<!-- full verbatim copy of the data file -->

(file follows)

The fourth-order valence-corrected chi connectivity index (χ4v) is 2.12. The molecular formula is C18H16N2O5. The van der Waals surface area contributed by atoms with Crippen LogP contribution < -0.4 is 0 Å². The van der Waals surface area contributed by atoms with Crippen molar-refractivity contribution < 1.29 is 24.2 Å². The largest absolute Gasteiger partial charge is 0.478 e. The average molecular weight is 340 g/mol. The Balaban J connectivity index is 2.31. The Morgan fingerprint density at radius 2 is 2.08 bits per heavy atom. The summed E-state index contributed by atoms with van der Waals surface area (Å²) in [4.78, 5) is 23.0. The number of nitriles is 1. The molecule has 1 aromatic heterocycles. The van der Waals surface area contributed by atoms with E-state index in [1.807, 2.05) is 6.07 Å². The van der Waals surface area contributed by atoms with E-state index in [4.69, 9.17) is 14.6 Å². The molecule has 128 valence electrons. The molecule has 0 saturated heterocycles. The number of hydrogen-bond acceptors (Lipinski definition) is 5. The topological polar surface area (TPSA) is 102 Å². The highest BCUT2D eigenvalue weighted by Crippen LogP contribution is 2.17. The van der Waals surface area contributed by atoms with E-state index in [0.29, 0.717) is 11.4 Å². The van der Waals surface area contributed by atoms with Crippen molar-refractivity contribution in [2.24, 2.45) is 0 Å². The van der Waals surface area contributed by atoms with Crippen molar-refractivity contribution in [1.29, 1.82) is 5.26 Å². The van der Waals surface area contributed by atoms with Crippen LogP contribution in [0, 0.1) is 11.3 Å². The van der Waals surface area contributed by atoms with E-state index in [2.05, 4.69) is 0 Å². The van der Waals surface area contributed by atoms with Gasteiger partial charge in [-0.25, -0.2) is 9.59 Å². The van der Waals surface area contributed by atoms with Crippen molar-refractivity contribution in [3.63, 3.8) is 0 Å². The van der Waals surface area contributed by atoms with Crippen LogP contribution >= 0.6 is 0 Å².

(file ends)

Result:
The fourth-order valence-corrected chi connectivity index (χ4v) is 2.12. The molecular formula is C18H16N2O5. The van der Waals surface area contributed by atoms with Crippen LogP contribution < -0.4 is 0 Å². The van der Waals surface area contributed by atoms with Crippen molar-refractivity contribution < 1.29 is 24.2 Å². The largest absolute Gasteiger partial charge is 0.478 e. The average molecular weight is 340 g/mol. The Balaban J connectivity index is 2.31. The Morgan fingerprint density at radius 2 is 2.08 bits per heavy atom. The summed E-state index contributed by atoms with van der Waals surface area (Å²) in [4.78, 5) is 23.0. The number of nitriles is 1. The molecule has 1 aromatic heterocycles. The van der Waals surface area contributed by atoms with E-state index in [1.807, 2.05) is 6.07 Å². The van der Waals surface area contributed by atoms with E-state index in [4.69, 9.17) is 14.6 Å². The molecule has 128 valence electrons. The molecule has 0 saturated heterocycles. The number of hydrogen-bond acceptors (Lipinski definition) is 5. The topological polar surface area (TPSA) is 102 Å². The highest BCUT2D eigenvalue weighted by Crippen LogP contribution is 2.17. The van der Waals surface area contributed by atoms with E-state index in [0.29, 0.717) is 11.4 Å². The van der Waals surface area contributed by atoms with Crippen molar-refractivity contribution in [2.24, 2.45) is 0 Å². The van der Waals surface area contributed by atoms with Crippen molar-refractivity contribution in [1.29, 1.82) is 5.26 Å². The van der Waals surface area contributed by atoms with Crippen LogP contribution in [0, 0.1) is 11.3 Å². The van der Waals surface area contributed by atoms with E-state index in [2.05, 4.69) is 0 Å². The van der Waals surface area contributed by atoms with Gasteiger partial charge in [-0.25, -0.2) is 9.59 Å². The van der Waals surface area contributed by atoms with Crippen molar-refractivity contribution in [3.63, 3.8) is 0 Å². The van der Waals surface area contributed by atoms with Crippen LogP contribution >= 0.6 is 0 Å².